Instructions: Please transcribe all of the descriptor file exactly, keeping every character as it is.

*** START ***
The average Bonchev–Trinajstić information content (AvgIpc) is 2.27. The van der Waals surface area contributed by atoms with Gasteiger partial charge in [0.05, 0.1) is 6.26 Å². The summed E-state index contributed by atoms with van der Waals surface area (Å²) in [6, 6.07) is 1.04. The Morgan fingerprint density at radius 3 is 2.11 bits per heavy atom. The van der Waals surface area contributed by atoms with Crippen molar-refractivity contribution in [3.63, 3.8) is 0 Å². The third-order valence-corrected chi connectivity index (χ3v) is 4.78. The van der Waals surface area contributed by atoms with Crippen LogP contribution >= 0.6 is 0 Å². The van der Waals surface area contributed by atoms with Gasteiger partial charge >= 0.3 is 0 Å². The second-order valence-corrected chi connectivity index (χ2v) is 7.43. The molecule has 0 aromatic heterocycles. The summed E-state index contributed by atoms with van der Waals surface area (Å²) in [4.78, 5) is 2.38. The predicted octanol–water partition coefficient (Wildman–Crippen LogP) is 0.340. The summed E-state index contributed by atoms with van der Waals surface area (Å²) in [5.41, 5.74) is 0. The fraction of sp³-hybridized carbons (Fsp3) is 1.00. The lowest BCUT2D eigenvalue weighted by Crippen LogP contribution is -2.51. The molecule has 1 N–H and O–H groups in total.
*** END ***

The average Bonchev–Trinajstić information content (AvgIpc) is 2.27. The van der Waals surface area contributed by atoms with Gasteiger partial charge in [0.05, 0.1) is 6.26 Å². The summed E-state index contributed by atoms with van der Waals surface area (Å²) in [6, 6.07) is 1.04. The Morgan fingerprint density at radius 3 is 2.11 bits per heavy atom. The van der Waals surface area contributed by atoms with Crippen molar-refractivity contribution in [3.63, 3.8) is 0 Å². The third-order valence-corrected chi connectivity index (χ3v) is 4.78. The van der Waals surface area contributed by atoms with Crippen LogP contribution >= 0.6 is 0 Å². The van der Waals surface area contributed by atoms with Gasteiger partial charge >= 0.3 is 0 Å². The second-order valence-corrected chi connectivity index (χ2v) is 7.43. The molecule has 0 aromatic heterocycles. The summed E-state index contributed by atoms with van der Waals surface area (Å²) in [4.78, 5) is 2.38. The predicted octanol–water partition coefficient (Wildman–Crippen LogP) is 0.340. The summed E-state index contributed by atoms with van der Waals surface area (Å²) in [5.41, 5.74) is 0. The fraction of sp³-hybridized carbons (Fsp3) is 1.00. The lowest BCUT2D eigenvalue weighted by Crippen LogP contribution is -2.51. The molecule has 1 N–H and O–H groups in total.